Hunter jokes that his nutrition plan was called "The Eat As Much As You Can Diet," since he ate a full course of meals with wholesome snacks in-between. Johnson says that Hunter used to drink smoothies for breakfast, but has traded those in for omelets.

Though Hunter is a very picky eater, he rapidly felt the progress and became so infatuated with health and fitness that he would call her at random hours to ask about what he should eat while off campus.

"I called her at like 7:30 in the morning one time when I was at this bagel spot to see what I should eat for breakfast," Hunter smirked. "She was like, ‘Just get a bagel! What are you calling me for?'"

Most college players would scroll through Facebook while receiving treatment in the trainer's room, but Hunter gave up all social media as part of a team initiative to give up something during the season. He made use of his new free time by assessing his own film.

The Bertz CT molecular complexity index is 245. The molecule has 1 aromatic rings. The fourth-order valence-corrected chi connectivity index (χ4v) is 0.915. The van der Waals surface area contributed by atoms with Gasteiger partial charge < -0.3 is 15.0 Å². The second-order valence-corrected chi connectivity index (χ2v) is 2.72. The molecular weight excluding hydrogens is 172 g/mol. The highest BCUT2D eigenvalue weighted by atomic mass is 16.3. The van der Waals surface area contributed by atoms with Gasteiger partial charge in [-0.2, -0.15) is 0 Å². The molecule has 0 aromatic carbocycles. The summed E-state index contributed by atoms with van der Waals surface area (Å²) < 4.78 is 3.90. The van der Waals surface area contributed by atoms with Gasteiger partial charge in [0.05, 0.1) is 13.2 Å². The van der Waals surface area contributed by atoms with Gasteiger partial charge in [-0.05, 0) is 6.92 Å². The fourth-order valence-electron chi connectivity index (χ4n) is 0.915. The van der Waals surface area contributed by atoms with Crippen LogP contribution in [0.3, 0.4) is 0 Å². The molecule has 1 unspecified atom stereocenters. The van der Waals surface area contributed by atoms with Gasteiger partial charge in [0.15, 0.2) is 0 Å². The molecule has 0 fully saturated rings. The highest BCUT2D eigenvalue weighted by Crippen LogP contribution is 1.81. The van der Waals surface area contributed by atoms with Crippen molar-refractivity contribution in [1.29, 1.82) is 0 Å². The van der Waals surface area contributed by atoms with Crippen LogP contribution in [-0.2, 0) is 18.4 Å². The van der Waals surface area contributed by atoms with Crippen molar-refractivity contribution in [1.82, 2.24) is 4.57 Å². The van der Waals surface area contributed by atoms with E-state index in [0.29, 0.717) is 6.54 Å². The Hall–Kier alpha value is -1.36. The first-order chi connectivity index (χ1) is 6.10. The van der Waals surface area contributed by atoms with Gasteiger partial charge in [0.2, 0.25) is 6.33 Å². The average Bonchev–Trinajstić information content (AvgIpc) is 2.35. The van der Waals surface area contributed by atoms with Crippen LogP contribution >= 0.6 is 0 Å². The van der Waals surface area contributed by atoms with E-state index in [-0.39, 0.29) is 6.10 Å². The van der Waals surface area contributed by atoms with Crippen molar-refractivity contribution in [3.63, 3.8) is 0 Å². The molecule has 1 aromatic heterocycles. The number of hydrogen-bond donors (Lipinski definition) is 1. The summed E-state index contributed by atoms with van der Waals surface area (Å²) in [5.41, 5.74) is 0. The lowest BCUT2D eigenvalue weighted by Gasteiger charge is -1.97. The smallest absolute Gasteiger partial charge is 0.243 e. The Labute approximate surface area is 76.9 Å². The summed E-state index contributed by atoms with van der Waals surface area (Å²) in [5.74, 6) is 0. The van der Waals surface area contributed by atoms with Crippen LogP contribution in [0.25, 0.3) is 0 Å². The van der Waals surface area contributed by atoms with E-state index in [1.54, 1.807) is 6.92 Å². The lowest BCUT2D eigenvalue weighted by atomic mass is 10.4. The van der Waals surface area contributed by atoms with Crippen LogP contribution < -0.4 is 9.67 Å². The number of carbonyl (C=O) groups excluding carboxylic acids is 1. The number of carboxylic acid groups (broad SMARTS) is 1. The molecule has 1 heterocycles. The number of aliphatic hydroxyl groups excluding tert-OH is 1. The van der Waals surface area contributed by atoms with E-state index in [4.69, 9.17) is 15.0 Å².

"I love film," Hunter said. "You just get to see everything when you feel like you did something, but then you really see what you did. It comes naturally when you watch film. It helped me sharpen up and see the floor more. I thought it just gave me an extra edge."

What Hunter learned on film he translated to the practice court, where he credits assistant coach Claude Pardue as his personal "all-time assists leader" for rebounding and passing to him for "at least 10,000 shots" during his time at Georgia State.

"My sophomore year, I was really perimeter oriented so I wanted to step in a little bit, then after that get to the rim." Hunter said. "I do a lot of cone work because mid-range usually comes off a down screen or a stagger screen. It's just simple misdirection, getting off 25 makes -- and I count makes, not shots -- I was just trying to just do that and get a lot of volume in."